This morning, as I began the next chapter, which deals with Gratitude, I came across something that made me reflect back on a conversation I had recently with a friend of mine. The text reads as follows:

The Hebrew term for gratitude is hakarat ha’tov, which means, literally, “recognizing the good.” The good is already there. Practicing gratitude means being fully aware of the good that is already yours.

The last sentence in this quote is what got my attention, particularly the statement that we must be “fully aware of the good that is already yours.” In my recent conversation, my friend was sharing with me what he recently learned from his church. He said that he learned that everything we need has already been given to us, because of the work of Christ on the cross. Therefore, if we need healing, we just need to thank God for it and claim our healing, because we have actually already been healed by Jesus; we just need to claim it.

This type of teaching is typically called “Word of Faith,” and is prevalent among many charismatic churches. These two concepts sound like quite similar. They both seem to be centered on recognizing a reality that does not presently exist. However, if we look carefully at the differences between Hakarat ha’tov and Word of Faith, we will see that they are quite distinct. The first distinction is that  the former looks backward, while the latter looks forward. Also, the former focuses on the blessings (whether obvious or seemingly hidden) one has already received, while the latter focuses on the blessings one will be receiving. The former says, “I thank you, Lord, for the financial blessing you gave to me in my time of need.” The latter says, “I thank you, Lord, for the financial blessings you will give me in this time of need, because I already possess them in Christ.” Again, the former is thankful for the previous reality, while the latter is thankful for the future reality.

The difference between the two may not seem significant. However, the fruit of the two lines of philosophy should be fairly apparent. The one who practices hakarat ha’tov is instilled with a sense of gratefulness and humility that his past needs have been supplied, and is assured that whether or not his present needs seem to be met (according to his perception), he has something for which he can already be thankful. The one who practices Word of Faith, however, is prone to presumptuousness and insolence in that he feels that his needs are an entitlement. This tends to allow one to walk before the Lord without humility and expect him to satisfy our own desires, rather than being thankful for that with which He has already blessed us.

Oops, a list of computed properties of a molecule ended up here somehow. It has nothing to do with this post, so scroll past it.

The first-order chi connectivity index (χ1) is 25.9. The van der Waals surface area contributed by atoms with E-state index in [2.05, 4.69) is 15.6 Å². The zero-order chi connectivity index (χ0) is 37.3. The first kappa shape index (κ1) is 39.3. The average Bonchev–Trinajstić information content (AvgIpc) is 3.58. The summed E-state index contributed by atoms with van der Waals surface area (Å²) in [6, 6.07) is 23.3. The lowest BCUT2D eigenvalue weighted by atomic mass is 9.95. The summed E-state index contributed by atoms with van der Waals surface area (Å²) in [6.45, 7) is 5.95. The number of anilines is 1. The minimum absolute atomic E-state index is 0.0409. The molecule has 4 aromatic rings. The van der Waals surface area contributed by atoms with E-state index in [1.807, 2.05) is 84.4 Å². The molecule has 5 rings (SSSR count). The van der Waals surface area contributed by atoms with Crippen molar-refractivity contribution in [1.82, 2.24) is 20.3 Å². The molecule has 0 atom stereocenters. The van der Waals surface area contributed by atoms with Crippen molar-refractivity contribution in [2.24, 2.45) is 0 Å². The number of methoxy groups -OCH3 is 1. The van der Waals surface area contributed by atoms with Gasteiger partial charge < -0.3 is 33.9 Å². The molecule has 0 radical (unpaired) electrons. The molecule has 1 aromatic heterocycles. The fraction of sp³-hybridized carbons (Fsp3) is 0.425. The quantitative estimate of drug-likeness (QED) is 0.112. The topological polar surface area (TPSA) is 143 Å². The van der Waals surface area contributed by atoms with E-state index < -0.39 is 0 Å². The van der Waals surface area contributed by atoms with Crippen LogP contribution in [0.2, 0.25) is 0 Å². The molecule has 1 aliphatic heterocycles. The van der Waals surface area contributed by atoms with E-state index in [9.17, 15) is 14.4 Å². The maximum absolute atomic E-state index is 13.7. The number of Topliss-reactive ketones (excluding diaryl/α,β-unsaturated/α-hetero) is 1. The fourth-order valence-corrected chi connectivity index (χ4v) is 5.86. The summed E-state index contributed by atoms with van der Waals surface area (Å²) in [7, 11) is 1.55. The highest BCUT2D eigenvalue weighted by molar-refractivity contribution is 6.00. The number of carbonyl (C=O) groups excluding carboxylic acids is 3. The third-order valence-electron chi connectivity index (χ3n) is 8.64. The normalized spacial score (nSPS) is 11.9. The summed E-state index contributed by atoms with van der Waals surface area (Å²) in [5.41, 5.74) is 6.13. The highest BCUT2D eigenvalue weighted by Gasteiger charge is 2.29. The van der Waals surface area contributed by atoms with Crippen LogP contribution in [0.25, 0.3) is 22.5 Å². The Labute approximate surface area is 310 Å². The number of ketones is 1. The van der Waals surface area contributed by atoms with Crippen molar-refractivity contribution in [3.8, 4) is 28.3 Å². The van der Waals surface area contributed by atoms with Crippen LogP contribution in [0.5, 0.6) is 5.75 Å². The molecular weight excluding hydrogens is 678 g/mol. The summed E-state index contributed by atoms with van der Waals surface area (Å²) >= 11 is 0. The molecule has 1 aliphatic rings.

I’m not saying that my friend is arrogant. I am saying, however, that this type of theology typically lends itself toward this mentality and I have seen it far too many times. We must remember, that although Jesus gave us everything, we should still be content and gleeful to be dogs who eat the crumbs that fall from the Master’s table, rather than demanding our share of the loaf. Let us “Count our blessings, name them one by one. Count our many blessings, see what God has done” and live a life filled with thankfulness, rather than presumption. Let us be truly thankful in this season of the many things our Heavenly Father has done for us without any expectation of what blessings we may or may not receive in the future.

What’s Stopping You?

One of this week’s mussar teachings from A Daily Dose of Torah (ADDT) references arguments & techniques of the yetzer hara (our “evil inclination” – or as Paul would say, our “flesh”) which keep us from achieving our potential. It summarizes it as follows:

The arguments and persuasive techniques of the yetzer hara are presented in two categories: (1) those that involve raising doubts about fundamental religious beliefs and faith; and (2) those that try to dissuade a person from concentrating on spiritual concerns, and urge him instead to focus on the physical and the self. 1

ADDT defines these things as things which raise religious doubts, and arguments which cause us to loose our spiritual direction. I would like to broaden these to two general categories. In a nutshell, the two things that keep us from fulfilling our divine purpose in life are Doubts and Distractions.

Doubts